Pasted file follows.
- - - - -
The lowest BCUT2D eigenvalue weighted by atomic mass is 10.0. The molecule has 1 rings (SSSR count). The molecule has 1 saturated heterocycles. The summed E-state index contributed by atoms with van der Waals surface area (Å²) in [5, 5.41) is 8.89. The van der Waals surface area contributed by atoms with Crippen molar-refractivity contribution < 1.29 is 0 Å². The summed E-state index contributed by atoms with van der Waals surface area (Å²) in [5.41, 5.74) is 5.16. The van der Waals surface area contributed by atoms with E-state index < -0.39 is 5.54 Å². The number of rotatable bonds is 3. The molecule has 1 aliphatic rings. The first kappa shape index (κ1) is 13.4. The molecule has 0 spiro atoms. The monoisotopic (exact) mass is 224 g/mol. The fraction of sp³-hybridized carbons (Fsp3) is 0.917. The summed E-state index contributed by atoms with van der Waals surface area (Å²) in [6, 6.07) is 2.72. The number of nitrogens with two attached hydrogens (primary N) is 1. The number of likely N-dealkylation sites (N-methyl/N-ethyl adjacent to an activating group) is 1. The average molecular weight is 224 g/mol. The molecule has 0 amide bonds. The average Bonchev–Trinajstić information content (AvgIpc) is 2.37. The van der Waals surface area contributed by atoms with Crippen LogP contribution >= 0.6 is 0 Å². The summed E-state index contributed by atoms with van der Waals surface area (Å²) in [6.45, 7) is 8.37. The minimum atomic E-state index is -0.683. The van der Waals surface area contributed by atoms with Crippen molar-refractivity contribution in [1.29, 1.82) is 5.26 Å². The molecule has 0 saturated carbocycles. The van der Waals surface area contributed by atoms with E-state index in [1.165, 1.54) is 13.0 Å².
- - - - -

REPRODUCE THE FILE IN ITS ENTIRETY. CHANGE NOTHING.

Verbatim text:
The lowest BCUT2D eigenvalue weighted by atomic mass is 10.0. The molecule has 1 rings (SSSR count). The molecule has 1 saturated heterocycles. The summed E-state index contributed by atoms with van der Waals surface area (Å²) in [5, 5.41) is 8.89. The van der Waals surface area contributed by atoms with Crippen molar-refractivity contribution < 1.29 is 0 Å². The summed E-state index contributed by atoms with van der Waals surface area (Å²) in [5.41, 5.74) is 5.16. The van der Waals surface area contributed by atoms with E-state index < -0.39 is 5.54 Å². The number of rotatable bonds is 3. The molecule has 1 aliphatic rings. The first kappa shape index (κ1) is 13.4. The molecule has 0 spiro atoms. The monoisotopic (exact) mass is 224 g/mol. The fraction of sp³-hybridized carbons (Fsp3) is 0.917. The summed E-state index contributed by atoms with van der Waals surface area (Å²) in [6, 6.07) is 2.72. The number of nitrogens with two attached hydrogens (primary N) is 1. The number of likely N-dealkylation sites (N-methyl/N-ethyl adjacent to an activating group) is 1. The average molecular weight is 224 g/mol. The molecule has 0 amide bonds. The average Bonchev–Trinajstić information content (AvgIpc) is 2.37. The van der Waals surface area contributed by atoms with Crippen LogP contribution >= 0.6 is 0 Å². The summed E-state index contributed by atoms with van der Waals surface area (Å²) in [6.45, 7) is 8.37. The minimum atomic E-state index is -0.683. The van der Waals surface area contributed by atoms with Crippen molar-refractivity contribution in [1.29, 1.82) is 5.26 Å². The molecule has 0 saturated carbocycles. The van der Waals surface area contributed by atoms with E-state index in [1.165, 1.54) is 13.0 Å².